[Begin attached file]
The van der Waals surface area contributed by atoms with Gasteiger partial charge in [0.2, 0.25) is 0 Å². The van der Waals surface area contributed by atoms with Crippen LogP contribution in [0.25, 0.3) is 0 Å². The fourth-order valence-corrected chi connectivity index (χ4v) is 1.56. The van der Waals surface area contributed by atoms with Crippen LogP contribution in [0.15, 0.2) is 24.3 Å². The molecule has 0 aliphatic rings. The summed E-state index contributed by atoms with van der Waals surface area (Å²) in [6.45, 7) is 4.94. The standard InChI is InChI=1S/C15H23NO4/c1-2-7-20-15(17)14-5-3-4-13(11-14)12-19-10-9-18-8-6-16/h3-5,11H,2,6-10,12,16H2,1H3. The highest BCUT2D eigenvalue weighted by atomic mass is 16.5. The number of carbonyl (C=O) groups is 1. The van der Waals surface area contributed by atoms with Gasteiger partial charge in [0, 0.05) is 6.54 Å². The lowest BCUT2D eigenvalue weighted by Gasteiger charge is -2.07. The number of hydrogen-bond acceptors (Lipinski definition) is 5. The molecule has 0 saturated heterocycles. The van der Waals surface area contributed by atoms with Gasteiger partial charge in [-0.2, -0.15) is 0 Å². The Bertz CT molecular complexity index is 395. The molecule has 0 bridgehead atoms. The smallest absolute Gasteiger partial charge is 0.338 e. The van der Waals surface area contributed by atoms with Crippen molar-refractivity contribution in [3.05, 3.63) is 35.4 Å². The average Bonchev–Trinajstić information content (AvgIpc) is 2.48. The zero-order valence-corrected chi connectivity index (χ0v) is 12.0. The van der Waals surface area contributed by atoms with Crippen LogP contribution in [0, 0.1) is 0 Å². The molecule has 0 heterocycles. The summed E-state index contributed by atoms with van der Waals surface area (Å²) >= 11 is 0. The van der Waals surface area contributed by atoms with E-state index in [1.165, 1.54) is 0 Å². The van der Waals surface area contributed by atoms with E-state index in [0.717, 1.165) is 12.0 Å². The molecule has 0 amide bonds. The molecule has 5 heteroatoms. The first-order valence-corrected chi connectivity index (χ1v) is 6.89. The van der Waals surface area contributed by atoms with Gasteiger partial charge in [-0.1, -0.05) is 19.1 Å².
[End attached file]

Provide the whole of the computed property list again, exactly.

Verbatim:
The van der Waals surface area contributed by atoms with Gasteiger partial charge in [0.2, 0.25) is 0 Å². The van der Waals surface area contributed by atoms with Crippen LogP contribution in [0.25, 0.3) is 0 Å². The fourth-order valence-corrected chi connectivity index (χ4v) is 1.56. The van der Waals surface area contributed by atoms with Crippen LogP contribution in [0.15, 0.2) is 24.3 Å². The molecule has 0 aliphatic rings. The summed E-state index contributed by atoms with van der Waals surface area (Å²) in [6.45, 7) is 4.94. The standard InChI is InChI=1S/C15H23NO4/c1-2-7-20-15(17)14-5-3-4-13(11-14)12-19-10-9-18-8-6-16/h3-5,11H,2,6-10,12,16H2,1H3. The highest BCUT2D eigenvalue weighted by atomic mass is 16.5. The number of carbonyl (C=O) groups is 1. The van der Waals surface area contributed by atoms with Gasteiger partial charge in [0, 0.05) is 6.54 Å². The lowest BCUT2D eigenvalue weighted by Gasteiger charge is -2.07. The number of hydrogen-bond acceptors (Lipinski definition) is 5. The molecule has 0 saturated heterocycles. The van der Waals surface area contributed by atoms with Gasteiger partial charge in [-0.2, -0.15) is 0 Å². The Bertz CT molecular complexity index is 395. The molecule has 0 bridgehead atoms. The smallest absolute Gasteiger partial charge is 0.338 e. The van der Waals surface area contributed by atoms with Crippen molar-refractivity contribution in [3.05, 3.63) is 35.4 Å². The average Bonchev–Trinajstić information content (AvgIpc) is 2.48. The zero-order valence-corrected chi connectivity index (χ0v) is 12.0. The van der Waals surface area contributed by atoms with Crippen LogP contribution in [0, 0.1) is 0 Å². The molecule has 0 heterocycles. The summed E-state index contributed by atoms with van der Waals surface area (Å²) >= 11 is 0. The van der Waals surface area contributed by atoms with E-state index in [1.165, 1.54) is 0 Å². The van der Waals surface area contributed by atoms with E-state index in [0.717, 1.165) is 12.0 Å². The molecule has 0 amide bonds. The molecule has 5 heteroatoms. The first-order valence-corrected chi connectivity index (χ1v) is 6.89. The van der Waals surface area contributed by atoms with Gasteiger partial charge in [-0.1, -0.05) is 19.1 Å².